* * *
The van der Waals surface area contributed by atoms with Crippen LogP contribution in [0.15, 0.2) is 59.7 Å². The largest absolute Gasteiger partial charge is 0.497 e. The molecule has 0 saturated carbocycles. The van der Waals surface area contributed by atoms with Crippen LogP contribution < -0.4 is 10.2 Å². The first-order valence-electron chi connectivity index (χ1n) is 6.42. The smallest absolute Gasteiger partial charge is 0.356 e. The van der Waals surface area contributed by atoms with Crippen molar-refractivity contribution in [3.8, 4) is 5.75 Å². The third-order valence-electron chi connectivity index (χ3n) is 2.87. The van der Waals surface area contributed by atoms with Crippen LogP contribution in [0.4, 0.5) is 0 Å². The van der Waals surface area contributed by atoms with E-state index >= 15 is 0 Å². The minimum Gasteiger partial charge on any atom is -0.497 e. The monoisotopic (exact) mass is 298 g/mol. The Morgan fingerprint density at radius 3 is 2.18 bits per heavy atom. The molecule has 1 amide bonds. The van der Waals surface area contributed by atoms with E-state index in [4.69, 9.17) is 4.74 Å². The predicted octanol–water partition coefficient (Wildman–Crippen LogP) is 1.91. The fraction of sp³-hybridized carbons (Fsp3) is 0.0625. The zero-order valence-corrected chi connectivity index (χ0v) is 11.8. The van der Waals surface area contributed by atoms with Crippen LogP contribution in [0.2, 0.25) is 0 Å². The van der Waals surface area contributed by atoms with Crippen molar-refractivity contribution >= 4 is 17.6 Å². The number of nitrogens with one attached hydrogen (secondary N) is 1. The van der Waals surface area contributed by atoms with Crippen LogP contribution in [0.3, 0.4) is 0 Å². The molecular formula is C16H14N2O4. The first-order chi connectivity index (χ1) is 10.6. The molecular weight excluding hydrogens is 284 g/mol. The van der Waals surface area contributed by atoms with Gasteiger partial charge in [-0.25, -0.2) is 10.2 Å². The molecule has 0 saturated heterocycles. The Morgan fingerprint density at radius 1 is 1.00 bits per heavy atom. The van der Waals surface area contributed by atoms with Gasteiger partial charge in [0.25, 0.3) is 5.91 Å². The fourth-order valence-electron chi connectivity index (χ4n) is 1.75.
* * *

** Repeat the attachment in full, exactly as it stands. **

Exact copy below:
The van der Waals surface area contributed by atoms with Crippen LogP contribution in [0.15, 0.2) is 59.7 Å². The largest absolute Gasteiger partial charge is 0.497 e. The molecule has 0 saturated carbocycles. The van der Waals surface area contributed by atoms with Crippen LogP contribution < -0.4 is 10.2 Å². The first-order valence-electron chi connectivity index (χ1n) is 6.42. The smallest absolute Gasteiger partial charge is 0.356 e. The van der Waals surface area contributed by atoms with Crippen molar-refractivity contribution in [3.8, 4) is 5.75 Å². The third-order valence-electron chi connectivity index (χ3n) is 2.87. The van der Waals surface area contributed by atoms with Crippen LogP contribution in [0.4, 0.5) is 0 Å². The van der Waals surface area contributed by atoms with E-state index >= 15 is 0 Å². The minimum Gasteiger partial charge on any atom is -0.497 e. The monoisotopic (exact) mass is 298 g/mol. The Morgan fingerprint density at radius 3 is 2.18 bits per heavy atom. The molecule has 1 amide bonds. The van der Waals surface area contributed by atoms with E-state index in [4.69, 9.17) is 4.74 Å². The predicted octanol–water partition coefficient (Wildman–Crippen LogP) is 1.91. The fraction of sp³-hybridized carbons (Fsp3) is 0.0625. The zero-order valence-corrected chi connectivity index (χ0v) is 11.8. The van der Waals surface area contributed by atoms with Crippen LogP contribution in [0.2, 0.25) is 0 Å². The van der Waals surface area contributed by atoms with Crippen molar-refractivity contribution >= 4 is 17.6 Å². The number of nitrogens with one attached hydrogen (secondary N) is 1. The van der Waals surface area contributed by atoms with Crippen LogP contribution in [0.3, 0.4) is 0 Å². The molecular formula is C16H14N2O4. The first-order chi connectivity index (χ1) is 10.6. The molecular weight excluding hydrogens is 284 g/mol. The van der Waals surface area contributed by atoms with Gasteiger partial charge in [-0.25, -0.2) is 10.2 Å². The molecule has 0 saturated heterocycles. The Morgan fingerprint density at radius 1 is 1.00 bits per heavy atom. The van der Waals surface area contributed by atoms with Gasteiger partial charge in [0.25, 0.3) is 5.91 Å². The fourth-order valence-electron chi connectivity index (χ4n) is 1.75.